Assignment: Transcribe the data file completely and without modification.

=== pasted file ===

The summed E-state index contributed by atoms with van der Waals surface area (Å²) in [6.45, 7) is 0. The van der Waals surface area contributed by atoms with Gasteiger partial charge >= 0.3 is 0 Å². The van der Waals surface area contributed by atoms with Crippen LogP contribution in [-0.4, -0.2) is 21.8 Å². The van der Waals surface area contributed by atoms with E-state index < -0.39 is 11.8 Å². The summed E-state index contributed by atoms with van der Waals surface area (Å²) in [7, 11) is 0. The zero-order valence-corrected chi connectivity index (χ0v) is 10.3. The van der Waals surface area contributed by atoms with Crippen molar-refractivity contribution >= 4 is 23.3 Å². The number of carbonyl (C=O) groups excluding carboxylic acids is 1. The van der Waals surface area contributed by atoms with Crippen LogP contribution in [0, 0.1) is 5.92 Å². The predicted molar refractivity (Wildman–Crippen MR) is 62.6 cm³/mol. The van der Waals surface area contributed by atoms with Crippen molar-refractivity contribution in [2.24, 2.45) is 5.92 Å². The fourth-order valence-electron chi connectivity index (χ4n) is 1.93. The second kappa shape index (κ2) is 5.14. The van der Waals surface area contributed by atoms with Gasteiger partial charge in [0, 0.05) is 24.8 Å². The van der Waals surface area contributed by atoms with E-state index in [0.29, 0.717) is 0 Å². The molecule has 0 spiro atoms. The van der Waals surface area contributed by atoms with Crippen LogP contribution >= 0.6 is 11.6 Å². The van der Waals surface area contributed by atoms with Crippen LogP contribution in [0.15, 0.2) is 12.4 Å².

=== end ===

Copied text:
The summed E-state index contributed by atoms with van der Waals surface area (Å²) in [6.45, 7) is 0. The van der Waals surface area contributed by atoms with Gasteiger partial charge >= 0.3 is 0 Å². The van der Waals surface area contributed by atoms with Crippen LogP contribution in [-0.4, -0.2) is 21.8 Å². The van der Waals surface area contributed by atoms with E-state index < -0.39 is 11.8 Å². The summed E-state index contributed by atoms with van der Waals surface area (Å²) in [7, 11) is 0. The zero-order valence-corrected chi connectivity index (χ0v) is 10.3. The van der Waals surface area contributed by atoms with Crippen molar-refractivity contribution >= 4 is 23.3 Å². The number of carbonyl (C=O) groups excluding carboxylic acids is 1. The van der Waals surface area contributed by atoms with Crippen LogP contribution in [0, 0.1) is 5.92 Å². The predicted molar refractivity (Wildman–Crippen MR) is 62.6 cm³/mol. The van der Waals surface area contributed by atoms with Crippen molar-refractivity contribution in [2.24, 2.45) is 5.92 Å². The fourth-order valence-electron chi connectivity index (χ4n) is 1.93. The second kappa shape index (κ2) is 5.14. The van der Waals surface area contributed by atoms with Gasteiger partial charge in [0, 0.05) is 24.8 Å². The van der Waals surface area contributed by atoms with E-state index in [0.29, 0.717) is 0 Å². The molecule has 0 spiro atoms. The van der Waals surface area contributed by atoms with Crippen LogP contribution >= 0.6 is 11.6 Å². The van der Waals surface area contributed by atoms with Crippen LogP contribution in [0.15, 0.2) is 12.4 Å².